Refinancing a loan can affect your credit, but the impact should be minor and it should pass quickly. You can minimize that impact by understanding the refinancing process and planning your refinancing carefully.
What Is Refinancing?
Refinancing replaces one or more loans with another loan. You borrow money and use it to pay off your old loan.
If interest rates have gone down or your credit has improved since you got your loan, you may be able to refinance at a lower rate. That lets you replace an expensive loan with a cheaper one. Refinancing is most useful with large long-term loans.
Don’t rush into refinancing. Be sure that your gains from a better rate are greater than the costs of closing the new loan. While a refinance might look good on paper due to a lower interest rate, if it takes longer to pay or has higher fees associated with it, your new loan may end up costing you more than the old one. Review the numbers carefully and be sure refinancing will help you.
How Refinancing Can Affect Your Credit Score
Refinancing can affect your credit in several ways.
- Your new lender will do a credit check, which places a hard inquiry on your credit report. That can affect your credit, but the impact of one hard inquiry is usually minor and does not last long.
- If you’re looking for the best rate on a refinancing loan, you’re likely to apply to more than one lender. That could mean a series of hard inquiries, which can have a bigger impact on your credit. Credit reporting companies treat multiple inquiries for the same type of loan as a single inquiry if they are made within a limited time. Try to do all your loan shopping in a 2-week period.
- When you refinance your loan, the old loan will be closed. A long term loan with a history of reliable payment is an asset to your credit, and closing it could have an impact. Your new loan will be a new obligation with no payment history.
- If you have a short credit history and a small number of accounts your refinancing will have a greater impact on your credit. The fewer items there are on your record, the greater the impact of each item.
- Repeated refinancing may have a greater impact on your credit. Multiple refinancings will generate more hard inquiries and may suggest that it’s hard for you to maintain the terms of a loan contract.
- If you take a cash-out refinance, you will have a higher balance than before. Cash-out refinancing creates a new mortgage that is larger than the balance due on the old one, and the homeowner receives the difference in cash. This increases your total debt and could leave you with a larger monthly payment, both of which may affect your credit.
In most cases the impact of these changes is small. Your credit should recover quickly as long as you make the payments for your new loan on time.
Refinancing Specific Types of Loans
Refinancing Your Mortgage
Mortgages usually involve relatively large sums and extended payment periods, so even a small improvement in your interest rate can generate significant savings. You’ll still need to learn about mortgage refinancing and study the figures carefully to make sure you’ll come out ahead.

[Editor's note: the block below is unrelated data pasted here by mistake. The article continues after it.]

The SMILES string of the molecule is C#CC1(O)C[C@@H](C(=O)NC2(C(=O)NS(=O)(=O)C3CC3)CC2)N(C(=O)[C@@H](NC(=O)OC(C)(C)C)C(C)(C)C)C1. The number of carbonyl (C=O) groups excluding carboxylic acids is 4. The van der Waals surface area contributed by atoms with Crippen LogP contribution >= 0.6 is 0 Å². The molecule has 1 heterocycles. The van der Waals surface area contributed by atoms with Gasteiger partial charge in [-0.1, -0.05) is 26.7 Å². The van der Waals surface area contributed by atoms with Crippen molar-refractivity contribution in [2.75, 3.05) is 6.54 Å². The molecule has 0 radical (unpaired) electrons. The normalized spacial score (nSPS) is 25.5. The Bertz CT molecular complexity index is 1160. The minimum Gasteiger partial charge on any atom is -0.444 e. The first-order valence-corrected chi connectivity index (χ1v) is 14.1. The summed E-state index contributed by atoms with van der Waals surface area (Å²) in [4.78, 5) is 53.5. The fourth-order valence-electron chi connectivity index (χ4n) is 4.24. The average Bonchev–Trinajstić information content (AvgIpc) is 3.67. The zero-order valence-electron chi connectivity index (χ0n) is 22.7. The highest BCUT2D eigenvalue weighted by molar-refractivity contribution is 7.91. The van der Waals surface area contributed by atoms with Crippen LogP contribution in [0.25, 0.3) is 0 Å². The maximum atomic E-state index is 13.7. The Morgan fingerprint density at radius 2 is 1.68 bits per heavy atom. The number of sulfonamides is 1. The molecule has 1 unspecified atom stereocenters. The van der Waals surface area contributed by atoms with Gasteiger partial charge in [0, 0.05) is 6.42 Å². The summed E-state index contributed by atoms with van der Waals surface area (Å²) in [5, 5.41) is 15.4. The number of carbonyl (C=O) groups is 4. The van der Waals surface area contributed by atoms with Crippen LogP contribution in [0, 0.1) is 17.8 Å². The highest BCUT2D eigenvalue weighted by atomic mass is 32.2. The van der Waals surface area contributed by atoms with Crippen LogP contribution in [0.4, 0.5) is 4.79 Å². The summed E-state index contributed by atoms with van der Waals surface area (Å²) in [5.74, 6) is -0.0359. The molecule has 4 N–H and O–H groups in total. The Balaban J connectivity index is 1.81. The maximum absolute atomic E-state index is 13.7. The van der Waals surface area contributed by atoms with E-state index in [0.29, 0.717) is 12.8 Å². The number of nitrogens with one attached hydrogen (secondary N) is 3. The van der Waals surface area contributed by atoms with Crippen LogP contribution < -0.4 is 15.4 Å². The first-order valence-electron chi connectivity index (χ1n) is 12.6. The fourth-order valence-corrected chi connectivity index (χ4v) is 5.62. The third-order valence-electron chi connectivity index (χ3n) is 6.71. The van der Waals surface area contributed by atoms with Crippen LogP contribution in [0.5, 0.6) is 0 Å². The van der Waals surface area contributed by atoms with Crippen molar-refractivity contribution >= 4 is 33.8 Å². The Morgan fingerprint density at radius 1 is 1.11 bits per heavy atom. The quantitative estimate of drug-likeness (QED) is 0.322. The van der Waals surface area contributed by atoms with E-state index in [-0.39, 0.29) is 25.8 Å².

Pay particular attention to the final payments on your old loan. Be sure that every payment is made on time. A late payment can hurt your credit even if you pay off the entire loan soon after.
Refinancing Your Car Loan
If interest rates have dropped or your credit has changed since you got your car loan, you may want to consider refinancing. Some car owners also refinance with a longer-term loan to lower their monthly payment. Remember that a longer loan term can raise the total cost of the car even with a lower interest rate.
You may not be able to refinance if the market value of your car is lower than the balance remaining on your loan. If there is a prepayment penalty on your original loan it may negate the savings from refinancing.
As with mortgage refinancing, be sure that all payments on the old loan are completed on time and the old loan is properly retired.
Refinancing to reduce your monthly payment could help your credit if your current payments are high and you’re having trouble making them. Missing a payment could hurt your credit more than refinancing would.
Refinancing a Personal Loan
Refinancing a personal loan makes sense if you can get substantially better rates on a new loan. You might also consider refinancing if you have several personal loans outstanding and you can take a single new loan to pay them off. Having fewer open accounts with unpaid balances could help your credit.
As always, be sure that all payments on the accounts you’re closing are made on time.
Should I Refinance or Not?
Refinancing can affect your credit but the impact is usually minor. Be sure to review your credit reports after your refinancing is complete. Make sure the old accounts are properly closed and all payments are reflected in your report.
Timing is important. If you expect to be negotiating a significant loan soon, put off refinancing (or anything else that could be a short-term drag on your credit) until you’ve closed the deal. If you’re about to shop for a new house, don’t refinance your car loan until after you’ve settled your new mortgage. Refinancing won’t have a major impact on your credit, but even a few points can make a difference.
If your credit has improved significantly since you took out a loan, there’s a good chance that refinancing could get you a better deal. If you aren’t sure about your credit score, check your score and find out. You’ll have to review the costs and benefits carefully, but if the numbers favor a refinance, don’t let credit concerns hold you back.